Doctor Shopping Was Common After Bone Surgery

More than 1 in 5 orthopedic patients sought narcotics from other providers

(RxWiki News) After orthopedic surgery, many patients return to their doctor asking for more pain medication. But many find other doctors in addition to their own who will prescribe them more narcotics.

Doctor shopping (the practice of seeing more than one doctor, usually to get controlled substances) was more common among people taking narcotics before surgery and those who were less educated, the study found.

"Seek medical care if you have addiction problems."

Brent Morris, MD, of Vanderbilt University in Nashville, TN, conducted the study with colleagues.

The researchers included patients admitted to a single trauma center for orthopedic surgery in 2011. They identified 130 patients. These patients were entered into a state-controlled substance monitoring database. This database had data on who used narcotics before and after surgery. It also told how much medication was prescribed.

The study authors found that 20.8 percent of the patients (27 of 130) sought more than one doctor to give them narcotics after surgery.

Those with a high school education or less were 3.2 times more likely to doctor shop than more educated people, the researchers found.

Patients who had three or more prescriptions for narcotics within three months prior to going into the hospital were 4.5 times more likely to doctor shop after surgery than patients who had not used narcotics before surgery, the authors found.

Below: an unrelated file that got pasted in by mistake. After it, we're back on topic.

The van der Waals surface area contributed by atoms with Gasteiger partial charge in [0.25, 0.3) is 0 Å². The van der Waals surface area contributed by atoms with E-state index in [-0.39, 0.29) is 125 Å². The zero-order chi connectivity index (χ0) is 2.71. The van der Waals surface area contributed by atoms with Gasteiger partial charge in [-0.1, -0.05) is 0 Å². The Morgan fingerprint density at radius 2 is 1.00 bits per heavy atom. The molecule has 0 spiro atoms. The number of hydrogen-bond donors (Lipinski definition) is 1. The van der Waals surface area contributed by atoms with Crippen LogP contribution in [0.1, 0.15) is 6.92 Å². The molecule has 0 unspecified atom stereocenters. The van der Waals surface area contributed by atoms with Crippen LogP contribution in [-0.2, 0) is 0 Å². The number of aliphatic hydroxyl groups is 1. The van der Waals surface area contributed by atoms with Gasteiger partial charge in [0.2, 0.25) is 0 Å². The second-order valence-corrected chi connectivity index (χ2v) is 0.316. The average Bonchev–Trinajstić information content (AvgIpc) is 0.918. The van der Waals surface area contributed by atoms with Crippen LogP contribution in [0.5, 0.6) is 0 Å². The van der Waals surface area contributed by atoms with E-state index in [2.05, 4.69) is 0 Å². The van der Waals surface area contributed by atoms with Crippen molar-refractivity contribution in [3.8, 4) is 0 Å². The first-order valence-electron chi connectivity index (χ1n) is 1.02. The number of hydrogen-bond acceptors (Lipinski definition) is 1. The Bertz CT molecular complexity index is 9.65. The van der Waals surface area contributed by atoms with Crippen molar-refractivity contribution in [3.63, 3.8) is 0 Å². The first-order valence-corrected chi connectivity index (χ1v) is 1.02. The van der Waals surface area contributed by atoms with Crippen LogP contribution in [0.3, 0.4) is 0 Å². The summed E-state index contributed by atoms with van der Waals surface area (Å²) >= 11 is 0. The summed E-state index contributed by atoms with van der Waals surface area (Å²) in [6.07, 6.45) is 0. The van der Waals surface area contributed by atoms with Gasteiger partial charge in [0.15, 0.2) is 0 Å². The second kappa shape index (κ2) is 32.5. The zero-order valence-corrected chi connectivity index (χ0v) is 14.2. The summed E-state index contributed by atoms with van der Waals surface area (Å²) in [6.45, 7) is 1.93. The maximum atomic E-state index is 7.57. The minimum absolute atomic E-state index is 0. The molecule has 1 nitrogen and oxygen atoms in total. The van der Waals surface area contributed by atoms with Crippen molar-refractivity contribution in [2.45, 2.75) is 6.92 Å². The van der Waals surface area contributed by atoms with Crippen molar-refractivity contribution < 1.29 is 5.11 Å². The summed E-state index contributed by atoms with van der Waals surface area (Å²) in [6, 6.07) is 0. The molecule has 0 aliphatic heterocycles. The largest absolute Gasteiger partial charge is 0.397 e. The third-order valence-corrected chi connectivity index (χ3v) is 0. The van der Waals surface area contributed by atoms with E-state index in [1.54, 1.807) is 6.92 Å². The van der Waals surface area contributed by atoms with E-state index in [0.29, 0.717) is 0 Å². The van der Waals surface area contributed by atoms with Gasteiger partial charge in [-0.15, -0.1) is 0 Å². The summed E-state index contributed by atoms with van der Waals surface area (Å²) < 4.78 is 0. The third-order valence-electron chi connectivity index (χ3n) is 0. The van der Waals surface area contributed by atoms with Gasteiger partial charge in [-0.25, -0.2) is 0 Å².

The researchers found that, overall, people who doctor shopped used more narcotics for a longer period of time than patients who only asked for pain relief from their own doctor.

Those who were treated by only their own doctor or others in that office, such as nurse practitioners, averaged two prescriptions for narcotics after their surgery. However, those who went to find other doctors to prescribe medicine for them averaged seven prescriptions.

People who went to their own doctor took a midrange dose of 26 milligrams of a morphine-equivalent of narcotic per day for 28 days. Patients who went to find other providers took a midrange 43 milligrams of a morphine-equivalent dose of medicine daily for 110 days.

The study authors noted they did not know whether people seeking more than one doctor to get narcotics took the medicines themselves or sold them.

Cliff Hamrick, LPC, of Havamal Therapy in Austin, TX, told dailyRx News that this study is relevant to mental health professionals for two main reasons.

"First, we are typically better trained in recognizing substance abuse than most medical doctors," he said. "Second, we often see our clients more often than medical doctors so it is easier for us to notice subtle changes in a client's behavior over time. But, for us to be effective in catching narcotic abuse and doctor shopping early, we must consistently ask our clients about their medication usage and be insistent on clear responses."

In a press release, Dr. Morris noted that there has been an alarming rise in the use of narcotics in the United States. While the primary use of these medications is for pain relief, many are not used for their intended purposes, he said.

He added that this study points out how doctors need to work with patients to control their pain after surgery.

This study was published Aug. 6 in the Journal of Bone and Joint Surgery.

No outside sources funded this study, but one or more of the authors disclosed having a past financial relationship with sources that could be seen as influential in this area of research.

Review Date: 
August 12, 2014